CONCACAF nations on the rise in Brazil

CONCACAF nations on the rise in Brazil

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Long considered minnows by the international soccer community, the countries representing CONCACAF have been anything but just under 10 days into World Cup 2014. CONCACAF, the confederation which governs soccer in North America, Central America and the Caribbean, has historically engendered skepticism from European and South American nations, and looking at FIFA's World Rankings, it's easy to see why.

Out of a total of 207 nations, CONCACAF's highest position comes courtesy of the United States, currently ranked 13th. Other CONCACAF nations participating in the World Cup come much lower, with Mexico occupying 20th, Costa Rica 28th and Honduras 33rd. With only 32 nations participating in the World Cup, it's understandable that some would view CONCACAF teams as pushovers. And yet, with the World Cup nearing Matchday 3, CONCACAF nations have thus far exceeded expectations, with Mexico, the United States and Costa Rica not only undefeated, but acting as bracket busters, unexpectedly earning results against Brazil, Ghana, Uruguay and Italy, respectively.

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Considering CONCACAF's historic inability to crack the World Cup, with no team from the federation ever managing to make the tournament's semifinal round, it's worth asking exactly what's behind the rise of CONCACAF.

While it's tempting to point towards tournament favorites under-performing, the reality is that CONCACAF nations have excelled partly because the 2014 World Cup emulates the CONCACAF qualification process so well. With long trips across North and Central America and the Caribbean, imperfect pitches, dodgy referees, faint-inducing weather and an aggressive, sometimes turgid grind to results the norm, CONCACAF teams are largely used to the factors that European favorites are struggling to overcome. While Italian players reported hallucinating near the end of their match against England, CONCACAF nations are more experienced dealing with entire matches played in unwelcome weather.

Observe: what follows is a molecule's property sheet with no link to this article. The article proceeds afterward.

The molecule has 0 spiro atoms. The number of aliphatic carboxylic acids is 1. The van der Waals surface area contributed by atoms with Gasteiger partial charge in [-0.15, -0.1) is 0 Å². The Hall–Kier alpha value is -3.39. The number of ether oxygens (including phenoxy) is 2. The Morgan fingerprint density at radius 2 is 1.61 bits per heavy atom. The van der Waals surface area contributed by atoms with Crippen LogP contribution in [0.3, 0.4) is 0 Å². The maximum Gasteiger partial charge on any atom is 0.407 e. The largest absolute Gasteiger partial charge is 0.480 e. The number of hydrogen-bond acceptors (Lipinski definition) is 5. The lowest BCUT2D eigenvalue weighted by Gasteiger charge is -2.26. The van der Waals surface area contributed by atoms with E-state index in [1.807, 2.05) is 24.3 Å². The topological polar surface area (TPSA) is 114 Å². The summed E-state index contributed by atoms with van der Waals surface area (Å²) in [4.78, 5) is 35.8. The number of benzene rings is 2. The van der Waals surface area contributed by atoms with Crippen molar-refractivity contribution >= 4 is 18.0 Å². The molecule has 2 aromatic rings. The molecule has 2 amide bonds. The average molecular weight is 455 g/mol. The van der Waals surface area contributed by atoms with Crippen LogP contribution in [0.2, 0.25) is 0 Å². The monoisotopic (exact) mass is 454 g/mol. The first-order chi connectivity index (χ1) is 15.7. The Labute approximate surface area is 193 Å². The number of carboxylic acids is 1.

That said, it would be unfair to point towards weather and travel conditions as the only differentiating factor. Over the last few years, CONCACAF nations have begun exporting more and more players to notable European teams, while also developing promising youth systems. The seemingly impenetrable talent gap between CONCACAF and more prominent confederations, while still significant, has begun to fade.

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An explanation also lies in the tactical approaches taken by coaches from CONCACAF nations and their more prominent colleagues. So far in this World Cup, CONCACAF coaches have approached matches in an aggressive style that's a departure for teams that would historically tend to sit back and play as defensively as possible. Similarly, more prominent teams have generally chosen not to modify their tactics for matches against CONCACAF nations, instead relying on the talent gap to drive them forward. So far, that hasn't worked. Mexico approached their match against Brazil the same way they did in their Olympic Final in 2013, and yet, Brazil seemed unprepared for their attacking effort. Italy was similarly guilty against Costa Rica, assuming they would be able to control the pace of the match against a team they thought would play fairly defensively and narrow.

All in all, there's promise in CONCACAF performances so far in World Cup 2014, but as we all know, we're still in the first stages of the tournament, and there are plenty of opportunities for teams to fall back on their laurels. That said, if CONCACAF keep up their level of play, there's no reason to believe a CONCACAF team won't go deep into the tournament.